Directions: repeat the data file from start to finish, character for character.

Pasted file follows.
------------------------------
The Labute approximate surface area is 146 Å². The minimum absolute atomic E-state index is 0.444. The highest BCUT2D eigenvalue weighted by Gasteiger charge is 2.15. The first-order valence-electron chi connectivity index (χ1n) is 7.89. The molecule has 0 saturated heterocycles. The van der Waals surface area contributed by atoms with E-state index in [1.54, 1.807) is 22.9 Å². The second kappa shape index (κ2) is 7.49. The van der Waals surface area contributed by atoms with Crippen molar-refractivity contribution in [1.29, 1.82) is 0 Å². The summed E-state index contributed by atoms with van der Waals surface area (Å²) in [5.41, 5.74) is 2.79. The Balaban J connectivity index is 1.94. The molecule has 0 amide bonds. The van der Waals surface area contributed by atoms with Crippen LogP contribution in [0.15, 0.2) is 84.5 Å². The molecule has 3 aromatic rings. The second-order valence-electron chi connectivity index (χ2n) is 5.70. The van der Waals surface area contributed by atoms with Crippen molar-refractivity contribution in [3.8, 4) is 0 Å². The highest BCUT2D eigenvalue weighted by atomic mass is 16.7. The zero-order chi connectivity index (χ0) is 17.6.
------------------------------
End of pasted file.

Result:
The Labute approximate surface area is 146 Å². The minimum absolute atomic E-state index is 0.444. The highest BCUT2D eigenvalue weighted by Gasteiger charge is 2.15. The first-order valence-electron chi connectivity index (χ1n) is 7.89. The molecule has 0 saturated heterocycles. The van der Waals surface area contributed by atoms with E-state index in [1.54, 1.807) is 22.9 Å². The second kappa shape index (κ2) is 7.49. The van der Waals surface area contributed by atoms with Crippen molar-refractivity contribution in [1.29, 1.82) is 0 Å². The summed E-state index contributed by atoms with van der Waals surface area (Å²) in [5.41, 5.74) is 2.79. The Balaban J connectivity index is 1.94. The molecule has 0 amide bonds. The van der Waals surface area contributed by atoms with Crippen LogP contribution in [0.15, 0.2) is 84.5 Å². The molecule has 3 aromatic rings. The second-order valence-electron chi connectivity index (χ2n) is 5.70. The van der Waals surface area contributed by atoms with Crippen molar-refractivity contribution in [3.8, 4) is 0 Å². The highest BCUT2D eigenvalue weighted by atomic mass is 16.7. The zero-order chi connectivity index (χ0) is 17.6.